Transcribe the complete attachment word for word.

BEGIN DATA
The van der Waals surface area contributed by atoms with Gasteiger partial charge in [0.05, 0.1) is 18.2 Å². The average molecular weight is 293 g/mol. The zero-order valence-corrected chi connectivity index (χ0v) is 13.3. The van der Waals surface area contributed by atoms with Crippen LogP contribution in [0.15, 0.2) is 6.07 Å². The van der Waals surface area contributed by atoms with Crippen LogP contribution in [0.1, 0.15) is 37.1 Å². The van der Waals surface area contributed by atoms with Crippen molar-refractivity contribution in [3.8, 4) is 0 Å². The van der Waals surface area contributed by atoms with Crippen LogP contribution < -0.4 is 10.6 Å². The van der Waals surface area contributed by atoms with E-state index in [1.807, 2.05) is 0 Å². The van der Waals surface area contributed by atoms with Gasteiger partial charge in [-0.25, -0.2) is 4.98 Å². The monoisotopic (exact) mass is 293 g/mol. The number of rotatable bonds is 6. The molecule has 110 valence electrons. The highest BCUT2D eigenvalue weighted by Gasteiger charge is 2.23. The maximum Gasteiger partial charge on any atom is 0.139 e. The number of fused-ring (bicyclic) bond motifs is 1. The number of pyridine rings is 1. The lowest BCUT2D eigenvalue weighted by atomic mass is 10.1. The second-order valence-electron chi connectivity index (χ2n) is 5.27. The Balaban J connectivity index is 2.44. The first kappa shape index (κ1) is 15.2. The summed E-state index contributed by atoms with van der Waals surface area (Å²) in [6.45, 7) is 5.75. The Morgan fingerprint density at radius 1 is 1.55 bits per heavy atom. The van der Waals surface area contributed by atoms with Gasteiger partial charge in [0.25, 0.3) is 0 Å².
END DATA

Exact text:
The van der Waals surface area contributed by atoms with Gasteiger partial charge in [0.05, 0.1) is 18.2 Å². The average molecular weight is 293 g/mol. The zero-order valence-corrected chi connectivity index (χ0v) is 13.3. The van der Waals surface area contributed by atoms with Crippen LogP contribution in [0.15, 0.2) is 6.07 Å². The van der Waals surface area contributed by atoms with Crippen LogP contribution in [0.1, 0.15) is 37.1 Å². The van der Waals surface area contributed by atoms with Crippen molar-refractivity contribution in [3.8, 4) is 0 Å². The van der Waals surface area contributed by atoms with Crippen LogP contribution < -0.4 is 10.6 Å². The van der Waals surface area contributed by atoms with E-state index in [1.807, 2.05) is 0 Å². The van der Waals surface area contributed by atoms with Gasteiger partial charge in [-0.25, -0.2) is 4.98 Å². The monoisotopic (exact) mass is 293 g/mol. The number of rotatable bonds is 6. The molecule has 110 valence electrons. The highest BCUT2D eigenvalue weighted by Gasteiger charge is 2.23. The maximum Gasteiger partial charge on any atom is 0.139 e. The number of fused-ring (bicyclic) bond motifs is 1. The number of pyridine rings is 1. The lowest BCUT2D eigenvalue weighted by atomic mass is 10.1. The second-order valence-electron chi connectivity index (χ2n) is 5.27. The Balaban J connectivity index is 2.44. The first kappa shape index (κ1) is 15.2. The summed E-state index contributed by atoms with van der Waals surface area (Å²) in [6.45, 7) is 5.75. The Morgan fingerprint density at radius 1 is 1.55 bits per heavy atom. The van der Waals surface area contributed by atoms with Gasteiger partial charge in [0.25, 0.3) is 0 Å².